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February 11, 2013 - Image 1

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The Michigan Daily, 2013-02-11

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Ann Arbor, Michigan

Monday, February 11, 2013

michigandaily.com

STUDENT GOVERNMENT
Treasurer
starts new

RUBY WALLAU/Daily
Peter Smith, director of licensing and engineering at DTE Energy, speaks at the Town Hall on Nuclear Energy in Dennison Hall Saturday.
Exp ertstalk nuclear power

CSGi
Osborn declines
nomination from
youMich, runs for
pres. with forUM
By GIACOMO BOLOGNA
Daily StaffReporter
LSA junior Chris Osborn, Cen-
tral Student Government trea-
surer, became the first candidate
to throw a hat in the ring for the
upcoming CSG presidential race
when he launched a new political
party, forUM, on Sunday.
youMICH offered Osborn
its presidential nomination on
Monday, but Osborn declined the
offer on Friday.
The election dates, which have
yet to be approved by the Univer-
sity Council, are tentatively set
for March 27 and 28. Osborn is
the only confirmed presidential
candidate for the race because
youMICH has yet to nominate a
presidential candidate and LSA
junior Omar Hashwi, the current
CSG vice president, declined to
comment on his plans for March.
In addition to a presidential
slate, forUM will also be running
candidates for representative
positions. Osborn said forUM

party
will be looking both inside and
outside of the walls of the CSG
chambers for possible candi-
dates.
"We definitely want to recruit
internal talent, but we also recog-
nize that this is an opportunity,"
Osborn said. "Some students just
don't know about it, and we want
to do our best that they do know
about and that they can enact
change through the medium of
Central Student Government."
LSA junior Hayley Sakwa,
Osborn's running mate, has no
CSG experience. Osborn said
he met her only last weekend
through a mutual friend, but was
immediately struck by how well
they got along. He also lauded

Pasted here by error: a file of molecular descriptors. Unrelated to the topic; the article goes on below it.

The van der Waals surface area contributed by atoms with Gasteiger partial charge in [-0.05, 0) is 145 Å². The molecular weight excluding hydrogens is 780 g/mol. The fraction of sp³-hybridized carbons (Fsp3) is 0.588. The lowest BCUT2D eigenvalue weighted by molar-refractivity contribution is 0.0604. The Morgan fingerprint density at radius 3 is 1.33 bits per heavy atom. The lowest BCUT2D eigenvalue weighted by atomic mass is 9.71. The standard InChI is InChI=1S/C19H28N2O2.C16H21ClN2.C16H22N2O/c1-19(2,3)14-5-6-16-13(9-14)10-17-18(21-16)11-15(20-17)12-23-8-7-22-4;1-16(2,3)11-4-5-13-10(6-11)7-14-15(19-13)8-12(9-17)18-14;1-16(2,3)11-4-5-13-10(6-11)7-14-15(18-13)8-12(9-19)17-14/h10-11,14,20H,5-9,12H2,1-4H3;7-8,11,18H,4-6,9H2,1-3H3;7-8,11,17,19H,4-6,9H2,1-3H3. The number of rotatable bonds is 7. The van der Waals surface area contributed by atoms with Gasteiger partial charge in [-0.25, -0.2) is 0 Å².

her work with the Jewish Detroit
Initiative, which she co-founded.
A veteran of student govern-
ment at the University, Osborn
was an assembly representative
before being becoming trea-
surer in the administration of
current CSG president Manish
Parikh: Osborn said he had been
approached in January about
the possibility of running for
president. Public Policy senior
Alexander Lane, the forUM's
communications director, and
Osborn came up with the name
for the political party in the mid-
See TREASURER, Page 7A

A
d

By
Bot
engin
firm I
one b
sible fi
knowl

t second town Saturday, Anthrope was among
nuclear engineering experts at the
hall, experts Town Hall on Nuclear Energy in
Dennison Hall, discussing this
liscuss safety, questionand other nuclear energy
topics with students, faculty and
regulations industry professionals. The event
was hosted by the University's
RACHEL PREMACK student chapter of the American
Daily StaffReporter Nuclear Society and sponsored by
the physics department.
b Anthrope, senior nuclear Anthrope told the audience that
eer at nuclear consulting regardless of who must provide
Fauske and Associates, has education on the power source,
ig question: Who's respon- more is needed.
or providing nuclear energy "As an engineer, you have an
ledge forthe public? ethical obligation to protect the

health and safety of the public,"
Anthrope said, noting that most
deaths in nuclear disasters are due
to evacuation problems or stress
causedbylackofinformation. "It's
not like I'm some brave maverick
whistleblower. I just want people
to not panic. They should worry
- but they should worry appropri-
ately."
The event focused on three
-themes: the 2011 Fukushima Dai-
ichi nuclear disaster in Japan, cur-
rent issues in nuclear power and
the future of nuclear research.
ANS held another Town Hall in
March2011in the aftermath of the

Fukushima meltdown.
Engineering junior Peter Tarle,
vice president of ANS, said orga-
nizers hoped to use the event as a
way to calm common fears about
nuclear energy.
"We're really hoping to educate
the public, and answer any ques-
tions they have and try to alleviate
the fears they have on radioactive
waste, proliferation, safety, envi-
ronmental effects and cost," Tarle
said.
Moderated by Engineering
Prof. Ronald Gilgenbach, the pan-
elists included several engineering